Let’s make this interesting now. The coin in consideration is the same biased one, but you have to bet all your life’s past, present & future earnings. Here’s a chance to double your income with a 60% chance. But there’s a huge 40% chance of ruining your life’s earnings. Besides, I won’t benefit with two cars as much as I‘ll suffer after loosing my dear car Vinnie, no matter how cross she is with me. We put more value on what we already have and then diminishing marginal return (you’ll always enjoy the first bite of chocolate more than the third bite of your fourth.) along with risk aversion combine together to lead most of us to decide against taking the bet , even though the expected value out of that bet is positive .

Digressing, only slightly, let me talk about these hoardings put by DNA newspaper on Bangalore roads. They put good looking chicks on each hoarding and then post a question to all Bangloreans with two choices. I saw this one first:
What’s in Bangalore’s DNA?
A. Live-in
B. Marriage.

I’ve got little to talk about the question but a lot to say about “Why the question” but let’s not digress further. The other day I was breezing along in my Vinnie, when she hit a traffic signal. A tempo ahead was partially blocking another DNA hoarding. Only the following parts of the two options were visible to me apart from the thin babe in tight clothes:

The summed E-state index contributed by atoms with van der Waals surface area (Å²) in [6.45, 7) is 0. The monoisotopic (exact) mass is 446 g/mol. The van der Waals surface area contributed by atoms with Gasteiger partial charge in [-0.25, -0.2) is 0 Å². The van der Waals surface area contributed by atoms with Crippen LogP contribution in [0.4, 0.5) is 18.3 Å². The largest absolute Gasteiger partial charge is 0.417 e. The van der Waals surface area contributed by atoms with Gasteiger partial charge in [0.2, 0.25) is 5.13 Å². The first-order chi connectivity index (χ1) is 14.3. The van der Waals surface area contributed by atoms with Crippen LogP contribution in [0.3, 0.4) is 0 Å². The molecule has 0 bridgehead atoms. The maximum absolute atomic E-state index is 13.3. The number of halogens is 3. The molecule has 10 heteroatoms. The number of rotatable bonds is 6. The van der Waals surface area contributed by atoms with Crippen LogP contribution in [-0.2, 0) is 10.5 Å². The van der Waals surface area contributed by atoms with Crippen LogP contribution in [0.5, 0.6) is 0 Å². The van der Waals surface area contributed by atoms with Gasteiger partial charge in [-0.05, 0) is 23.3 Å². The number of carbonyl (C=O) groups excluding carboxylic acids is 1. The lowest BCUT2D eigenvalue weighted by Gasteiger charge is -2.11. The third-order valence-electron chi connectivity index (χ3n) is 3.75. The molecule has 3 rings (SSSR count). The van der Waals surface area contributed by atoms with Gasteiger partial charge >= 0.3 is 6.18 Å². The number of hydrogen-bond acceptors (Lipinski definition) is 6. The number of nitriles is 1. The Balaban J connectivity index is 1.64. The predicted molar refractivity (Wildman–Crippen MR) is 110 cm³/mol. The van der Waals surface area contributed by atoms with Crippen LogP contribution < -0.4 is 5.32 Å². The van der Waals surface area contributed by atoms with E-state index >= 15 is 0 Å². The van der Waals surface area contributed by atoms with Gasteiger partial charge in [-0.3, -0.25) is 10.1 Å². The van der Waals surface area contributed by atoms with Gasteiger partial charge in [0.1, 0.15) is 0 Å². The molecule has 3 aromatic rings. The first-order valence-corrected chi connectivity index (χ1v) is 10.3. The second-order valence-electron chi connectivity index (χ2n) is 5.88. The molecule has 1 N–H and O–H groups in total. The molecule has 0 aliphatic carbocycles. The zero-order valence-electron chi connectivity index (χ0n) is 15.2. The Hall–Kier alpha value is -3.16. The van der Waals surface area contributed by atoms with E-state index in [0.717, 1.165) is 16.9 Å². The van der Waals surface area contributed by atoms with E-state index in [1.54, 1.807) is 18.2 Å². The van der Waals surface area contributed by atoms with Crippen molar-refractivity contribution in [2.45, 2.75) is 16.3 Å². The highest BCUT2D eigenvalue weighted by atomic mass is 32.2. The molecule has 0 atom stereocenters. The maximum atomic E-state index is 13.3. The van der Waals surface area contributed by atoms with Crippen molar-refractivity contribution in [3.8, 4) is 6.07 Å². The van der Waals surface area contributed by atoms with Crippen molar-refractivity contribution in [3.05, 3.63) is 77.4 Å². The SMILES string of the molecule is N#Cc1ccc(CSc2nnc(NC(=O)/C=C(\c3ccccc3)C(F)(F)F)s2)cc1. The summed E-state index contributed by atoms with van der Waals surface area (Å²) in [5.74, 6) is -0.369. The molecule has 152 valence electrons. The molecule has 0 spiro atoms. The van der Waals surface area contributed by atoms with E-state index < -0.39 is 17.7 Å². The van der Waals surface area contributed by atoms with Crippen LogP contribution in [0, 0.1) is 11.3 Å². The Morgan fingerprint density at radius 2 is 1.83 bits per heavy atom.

What’s in Bangalore’s DNA?
____ uck the Issue.
____ake a stand.

The scrabbling neurons in my brain, cheered by the perverted ones, quickly came up with the letter F; single alphabet got me points for two words. The tempo moved and the real text was revealed:
What’s in Bangalore’s DNA?
A. Duck the Issue.
B. Take a stand.

Both the options pale before the combination “Fuck the issue and fake a stand”. Tell me if that’s not in your DNA.

## Tuesday, October 7, 2008

### Infinity and beyond

Another rain-filled lazy afternoon on the bean-bag in good old Bangalore. A little while later I am gonna have some coffee at the nearby Darshini-shop. Not too far away are situated CafÃ©- coffee-day & Barista, side by side, brothers in arms, partners in crime.

One wonders, how often the ways of capitalism take whimsical turns. Please don’t get me wrong, I am dead against socialism and its cousins. But then, for instance, take the wicked grandmother of the previously mentioned siblings: Infinitea, the Tea-shop on Cunningham road. They serve you tea for hundred rupees and you need to specifically request them to bring some milk. Grandma is kind enough to give some cookies too, just for 50 bucks.